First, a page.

Victim or Navigator

Life is not always the easiest to navigate. We have choices to make that guide our path. When the path becomes rocky, we can choose to give up and turn back, push forward, or clear a different path. The path isn’t always clear and sometimes it really is the road less traveled. Ultimately, the path is our choice. Do external forces influence our choice? Absolutely. Is the choice always easy? Absolutely not. Is it always the right one? Also no.

Years ago I read an article by Deborah Tierce asking, “Do you approach problem solving like a victim or navigator?” It made an impact and I have used it as a discussion point for several classes. According to Tierce, navigators are closer to what behavior theorist Abraham Maslow calls self actualization. Facing obstacles as opportunities help one to reinvent themselves and discover the potential within. To do this, a navigator must constantly engage in self evaluation. It requires to face faults, seek improvement, and recognize strengths. In contrast, a victim views every obstacle or hardship as a conspiracy against them. There is always a scapegoat for falling short. Tierce describes this as being held hostage to a life of doom and misery.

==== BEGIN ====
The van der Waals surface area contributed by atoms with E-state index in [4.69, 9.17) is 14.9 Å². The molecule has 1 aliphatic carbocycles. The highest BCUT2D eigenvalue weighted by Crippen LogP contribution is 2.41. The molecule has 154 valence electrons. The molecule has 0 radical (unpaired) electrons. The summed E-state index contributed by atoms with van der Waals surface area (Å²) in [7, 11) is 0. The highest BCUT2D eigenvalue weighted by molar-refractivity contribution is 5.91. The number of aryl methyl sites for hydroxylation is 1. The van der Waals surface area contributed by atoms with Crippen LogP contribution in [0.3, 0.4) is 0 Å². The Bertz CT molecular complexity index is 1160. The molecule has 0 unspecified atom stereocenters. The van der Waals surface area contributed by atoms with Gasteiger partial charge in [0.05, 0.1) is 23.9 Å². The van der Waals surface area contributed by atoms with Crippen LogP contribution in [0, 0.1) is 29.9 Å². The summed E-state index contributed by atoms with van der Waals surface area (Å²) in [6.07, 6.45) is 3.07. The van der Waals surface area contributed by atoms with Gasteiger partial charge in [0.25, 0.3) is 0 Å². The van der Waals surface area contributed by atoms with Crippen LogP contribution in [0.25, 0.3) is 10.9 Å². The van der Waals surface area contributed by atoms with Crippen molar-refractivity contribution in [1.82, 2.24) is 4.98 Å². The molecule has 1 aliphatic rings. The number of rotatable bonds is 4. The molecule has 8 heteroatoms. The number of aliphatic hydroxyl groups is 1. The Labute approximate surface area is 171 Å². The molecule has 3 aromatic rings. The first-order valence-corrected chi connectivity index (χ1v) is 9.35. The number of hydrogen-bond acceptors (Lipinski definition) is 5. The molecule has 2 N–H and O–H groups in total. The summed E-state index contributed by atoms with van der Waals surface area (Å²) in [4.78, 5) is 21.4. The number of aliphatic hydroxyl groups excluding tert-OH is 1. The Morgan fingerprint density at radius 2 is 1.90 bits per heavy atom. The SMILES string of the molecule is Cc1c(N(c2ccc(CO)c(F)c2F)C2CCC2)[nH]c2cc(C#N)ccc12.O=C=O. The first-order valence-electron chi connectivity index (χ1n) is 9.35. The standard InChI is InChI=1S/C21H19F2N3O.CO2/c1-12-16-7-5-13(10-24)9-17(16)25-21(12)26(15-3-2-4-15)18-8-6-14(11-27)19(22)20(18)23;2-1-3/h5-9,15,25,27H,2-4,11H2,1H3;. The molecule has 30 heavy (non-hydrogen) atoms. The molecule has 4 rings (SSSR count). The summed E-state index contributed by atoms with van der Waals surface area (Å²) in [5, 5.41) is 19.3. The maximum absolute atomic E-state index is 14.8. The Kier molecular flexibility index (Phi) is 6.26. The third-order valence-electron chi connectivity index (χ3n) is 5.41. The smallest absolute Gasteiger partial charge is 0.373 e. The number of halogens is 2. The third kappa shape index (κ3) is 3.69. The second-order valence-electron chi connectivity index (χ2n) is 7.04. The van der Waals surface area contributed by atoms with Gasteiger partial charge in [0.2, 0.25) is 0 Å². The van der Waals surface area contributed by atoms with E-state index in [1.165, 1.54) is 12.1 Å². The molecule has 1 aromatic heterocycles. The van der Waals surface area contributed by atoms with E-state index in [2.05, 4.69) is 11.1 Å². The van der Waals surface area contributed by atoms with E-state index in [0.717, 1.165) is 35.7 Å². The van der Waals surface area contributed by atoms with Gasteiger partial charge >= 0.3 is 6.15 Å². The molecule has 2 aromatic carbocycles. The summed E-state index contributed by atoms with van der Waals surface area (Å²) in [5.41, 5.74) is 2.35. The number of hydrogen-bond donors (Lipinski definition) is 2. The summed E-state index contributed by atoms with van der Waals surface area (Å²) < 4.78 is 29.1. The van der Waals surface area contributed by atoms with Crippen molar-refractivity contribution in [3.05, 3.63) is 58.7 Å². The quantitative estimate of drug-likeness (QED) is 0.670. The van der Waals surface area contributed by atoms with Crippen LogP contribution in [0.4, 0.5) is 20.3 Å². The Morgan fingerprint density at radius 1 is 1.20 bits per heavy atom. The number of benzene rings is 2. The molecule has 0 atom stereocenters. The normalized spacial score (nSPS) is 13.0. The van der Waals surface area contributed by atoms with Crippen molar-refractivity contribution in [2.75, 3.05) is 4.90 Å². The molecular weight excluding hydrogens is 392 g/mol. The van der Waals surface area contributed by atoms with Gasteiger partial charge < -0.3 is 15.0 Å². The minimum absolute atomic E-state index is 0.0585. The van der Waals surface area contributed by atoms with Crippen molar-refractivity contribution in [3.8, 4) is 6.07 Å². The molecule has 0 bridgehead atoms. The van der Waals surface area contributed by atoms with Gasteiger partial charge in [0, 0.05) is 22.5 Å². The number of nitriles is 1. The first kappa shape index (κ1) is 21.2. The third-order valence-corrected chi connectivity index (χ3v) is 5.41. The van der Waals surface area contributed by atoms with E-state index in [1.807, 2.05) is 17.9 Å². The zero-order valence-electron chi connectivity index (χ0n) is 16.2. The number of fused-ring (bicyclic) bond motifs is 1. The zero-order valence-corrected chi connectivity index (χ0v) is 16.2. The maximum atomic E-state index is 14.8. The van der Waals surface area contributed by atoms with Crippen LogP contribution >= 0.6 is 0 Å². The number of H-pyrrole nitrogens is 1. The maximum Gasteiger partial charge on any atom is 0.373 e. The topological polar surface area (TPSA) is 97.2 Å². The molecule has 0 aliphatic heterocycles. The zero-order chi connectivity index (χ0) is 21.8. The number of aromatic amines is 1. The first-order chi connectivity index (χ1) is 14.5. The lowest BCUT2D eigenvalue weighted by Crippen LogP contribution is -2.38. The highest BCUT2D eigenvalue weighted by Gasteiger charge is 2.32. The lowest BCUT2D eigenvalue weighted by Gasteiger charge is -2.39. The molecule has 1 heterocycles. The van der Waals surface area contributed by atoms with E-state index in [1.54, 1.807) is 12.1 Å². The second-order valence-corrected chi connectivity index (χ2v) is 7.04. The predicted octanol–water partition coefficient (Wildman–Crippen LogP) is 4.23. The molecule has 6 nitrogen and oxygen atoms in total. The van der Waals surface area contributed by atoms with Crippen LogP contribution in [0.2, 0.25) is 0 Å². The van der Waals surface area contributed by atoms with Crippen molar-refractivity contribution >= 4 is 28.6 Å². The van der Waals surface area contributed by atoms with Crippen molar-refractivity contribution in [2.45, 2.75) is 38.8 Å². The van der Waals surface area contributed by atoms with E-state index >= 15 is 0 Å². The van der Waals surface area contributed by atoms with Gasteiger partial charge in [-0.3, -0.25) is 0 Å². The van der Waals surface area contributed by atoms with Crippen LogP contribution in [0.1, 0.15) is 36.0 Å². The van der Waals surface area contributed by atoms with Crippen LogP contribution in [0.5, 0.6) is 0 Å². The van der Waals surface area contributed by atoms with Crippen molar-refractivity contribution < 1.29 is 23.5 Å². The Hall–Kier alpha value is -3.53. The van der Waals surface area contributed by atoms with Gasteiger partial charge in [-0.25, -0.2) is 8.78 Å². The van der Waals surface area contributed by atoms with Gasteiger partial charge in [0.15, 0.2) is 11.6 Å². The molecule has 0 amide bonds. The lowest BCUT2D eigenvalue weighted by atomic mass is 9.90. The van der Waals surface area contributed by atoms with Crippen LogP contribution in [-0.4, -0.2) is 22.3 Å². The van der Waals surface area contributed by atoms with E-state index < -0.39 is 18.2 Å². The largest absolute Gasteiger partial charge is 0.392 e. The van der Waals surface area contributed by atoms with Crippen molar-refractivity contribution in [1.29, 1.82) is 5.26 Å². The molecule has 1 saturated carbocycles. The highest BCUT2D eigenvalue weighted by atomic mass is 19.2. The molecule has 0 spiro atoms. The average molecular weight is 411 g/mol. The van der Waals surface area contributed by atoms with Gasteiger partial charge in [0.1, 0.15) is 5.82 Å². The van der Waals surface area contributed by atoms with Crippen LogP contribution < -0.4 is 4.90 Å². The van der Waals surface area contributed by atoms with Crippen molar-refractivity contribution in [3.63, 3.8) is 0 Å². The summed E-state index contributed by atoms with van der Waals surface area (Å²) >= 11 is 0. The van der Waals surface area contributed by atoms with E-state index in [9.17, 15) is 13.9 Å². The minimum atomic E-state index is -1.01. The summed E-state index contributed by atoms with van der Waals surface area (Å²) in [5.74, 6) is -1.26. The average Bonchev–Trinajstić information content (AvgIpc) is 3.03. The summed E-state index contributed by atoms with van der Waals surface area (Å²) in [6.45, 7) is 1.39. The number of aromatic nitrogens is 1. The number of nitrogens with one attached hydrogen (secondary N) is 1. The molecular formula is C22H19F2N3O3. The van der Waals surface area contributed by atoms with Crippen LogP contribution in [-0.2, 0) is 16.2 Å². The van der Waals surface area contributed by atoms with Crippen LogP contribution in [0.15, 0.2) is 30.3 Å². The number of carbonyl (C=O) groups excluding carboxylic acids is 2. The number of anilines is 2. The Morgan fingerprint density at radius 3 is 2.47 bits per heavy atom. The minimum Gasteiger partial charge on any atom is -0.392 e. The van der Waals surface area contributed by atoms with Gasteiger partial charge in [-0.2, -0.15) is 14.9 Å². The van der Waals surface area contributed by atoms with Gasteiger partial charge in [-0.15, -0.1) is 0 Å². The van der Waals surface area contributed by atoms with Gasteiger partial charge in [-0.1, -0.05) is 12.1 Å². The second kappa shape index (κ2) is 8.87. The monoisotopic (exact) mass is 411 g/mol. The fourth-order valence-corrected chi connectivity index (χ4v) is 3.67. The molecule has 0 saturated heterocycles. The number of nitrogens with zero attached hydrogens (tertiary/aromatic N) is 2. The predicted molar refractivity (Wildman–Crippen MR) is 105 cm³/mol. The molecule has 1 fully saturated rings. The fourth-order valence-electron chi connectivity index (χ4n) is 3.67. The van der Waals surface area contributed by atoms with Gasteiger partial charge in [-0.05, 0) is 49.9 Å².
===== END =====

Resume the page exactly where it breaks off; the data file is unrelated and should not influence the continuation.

We all know people who are of the “damn the torpedoes, full speed ahead” mentality, as well as those who never take a chance and always have an excuse. Sometimes you have to get out of your comfort zone in order to be a navigator. What do you want out of life? If it’s just to exist every day, fine. If you want to truly live life, enjoy life, and experience everything it has to offer you have to navigate. The victim mentality will get you no where. Choices. Sometimes life feels like a vicious dodgeball tournament. You can take the hits and do nothing, or you can twist and turn, catch and throw that red rubber ball back.

To stay in the comfort zone is to deny one’s real potential. To deny it is easier than reaching it.

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